In general, I regret to say that even though Vietnam is a great country with fantastic cuisine and exceptionally friendly people, and I am definitely glad I had a chance to visit and get to know it at least a bit – I will be in no hurry to return.

What it stuck in my mind for, and what eventually made us leave after only ten days, was three things: the already mentioned rock-hard beds, street odors and dirt. I am not being nasty or snobbish here, but I am extremely sensitive to smells, and in Vietnam you encounter a lot of them, mostly of the unpleasant variety. The mix of food being prepared, garbage rotting on the streets, motorbike fumes, and God knows what, creates a concoction that turned out to be unbearable to my nose.

Dirt is another thing.  I cannot say it’s specific to Asia in general or Vietnam in particular – a while ago it was the dirty streets that made me leave my own country in the first place without much looking back.  Maybe dirt, grime and garbage are socialist things, but just like I hated the streets of Russian cities full of litter, all the places we have been to in Vietnam bore a painful and unattractive resemblance to my home country.  In Vietnam, though, due to much higher temperatures, garbage covering the streets, had a chance to rot much faster, and odorize the atmosphere in no time.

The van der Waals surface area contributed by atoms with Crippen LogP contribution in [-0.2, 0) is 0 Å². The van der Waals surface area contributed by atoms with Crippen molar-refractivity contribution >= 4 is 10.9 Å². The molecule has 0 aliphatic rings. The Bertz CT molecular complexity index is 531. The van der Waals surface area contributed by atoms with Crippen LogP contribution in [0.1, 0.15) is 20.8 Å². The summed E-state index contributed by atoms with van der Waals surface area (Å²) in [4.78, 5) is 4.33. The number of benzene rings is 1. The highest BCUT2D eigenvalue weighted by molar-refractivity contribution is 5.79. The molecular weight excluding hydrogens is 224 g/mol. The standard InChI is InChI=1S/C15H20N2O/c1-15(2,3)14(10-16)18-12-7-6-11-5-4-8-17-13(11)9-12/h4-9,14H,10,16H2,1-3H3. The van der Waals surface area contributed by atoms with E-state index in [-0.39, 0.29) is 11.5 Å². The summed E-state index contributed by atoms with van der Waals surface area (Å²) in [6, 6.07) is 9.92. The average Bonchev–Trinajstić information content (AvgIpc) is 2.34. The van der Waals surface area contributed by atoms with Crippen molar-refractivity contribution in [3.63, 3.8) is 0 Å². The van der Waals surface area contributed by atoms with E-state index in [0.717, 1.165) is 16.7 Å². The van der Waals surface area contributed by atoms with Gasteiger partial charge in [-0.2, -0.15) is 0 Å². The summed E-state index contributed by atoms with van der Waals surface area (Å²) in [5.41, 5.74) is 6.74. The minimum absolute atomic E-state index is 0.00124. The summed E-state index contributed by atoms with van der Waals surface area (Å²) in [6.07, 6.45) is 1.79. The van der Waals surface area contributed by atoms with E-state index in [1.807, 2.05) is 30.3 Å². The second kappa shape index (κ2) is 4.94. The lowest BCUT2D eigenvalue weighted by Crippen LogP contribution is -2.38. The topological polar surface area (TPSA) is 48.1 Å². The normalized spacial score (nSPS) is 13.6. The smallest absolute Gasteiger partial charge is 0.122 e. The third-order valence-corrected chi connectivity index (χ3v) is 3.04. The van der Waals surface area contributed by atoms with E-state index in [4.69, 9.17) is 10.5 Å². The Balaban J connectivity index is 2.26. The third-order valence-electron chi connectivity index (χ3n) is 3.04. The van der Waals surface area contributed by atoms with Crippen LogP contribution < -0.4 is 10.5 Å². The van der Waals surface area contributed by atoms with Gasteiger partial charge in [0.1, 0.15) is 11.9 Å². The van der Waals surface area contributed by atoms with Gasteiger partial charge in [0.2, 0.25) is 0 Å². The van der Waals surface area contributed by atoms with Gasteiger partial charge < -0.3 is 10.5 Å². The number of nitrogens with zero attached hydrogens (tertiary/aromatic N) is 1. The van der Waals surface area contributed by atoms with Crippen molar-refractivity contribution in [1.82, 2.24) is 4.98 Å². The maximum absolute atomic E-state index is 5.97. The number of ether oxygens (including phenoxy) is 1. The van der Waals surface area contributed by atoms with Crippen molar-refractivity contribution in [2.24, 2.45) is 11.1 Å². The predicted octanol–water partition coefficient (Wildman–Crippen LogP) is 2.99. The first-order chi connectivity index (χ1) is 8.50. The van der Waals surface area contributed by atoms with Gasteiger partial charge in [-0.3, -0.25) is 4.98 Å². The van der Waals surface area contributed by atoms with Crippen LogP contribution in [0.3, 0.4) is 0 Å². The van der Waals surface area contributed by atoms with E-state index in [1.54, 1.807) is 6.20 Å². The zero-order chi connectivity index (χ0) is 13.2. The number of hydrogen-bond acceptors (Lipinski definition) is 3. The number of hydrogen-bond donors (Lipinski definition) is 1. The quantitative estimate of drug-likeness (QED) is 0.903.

To add contrast to our experiences in District 5, on the way back we happened upon the cleanest public toilet in the world. Located in a park, it was free of charge, spotless, and you were expected to take your shoes off when entering it (!!!). You were provided with a pair of slippers to wear instead, and the place looked absolutely sterilizingly clean, and in contrast to the streets, did not emit any unpleasant odors. You could eat off the floor, if you wished! This oasis of cleanliness was in an unexpected and rather stark contrast to everything else we have encountered in the city so far.

Tanks outside of the Reunification Palace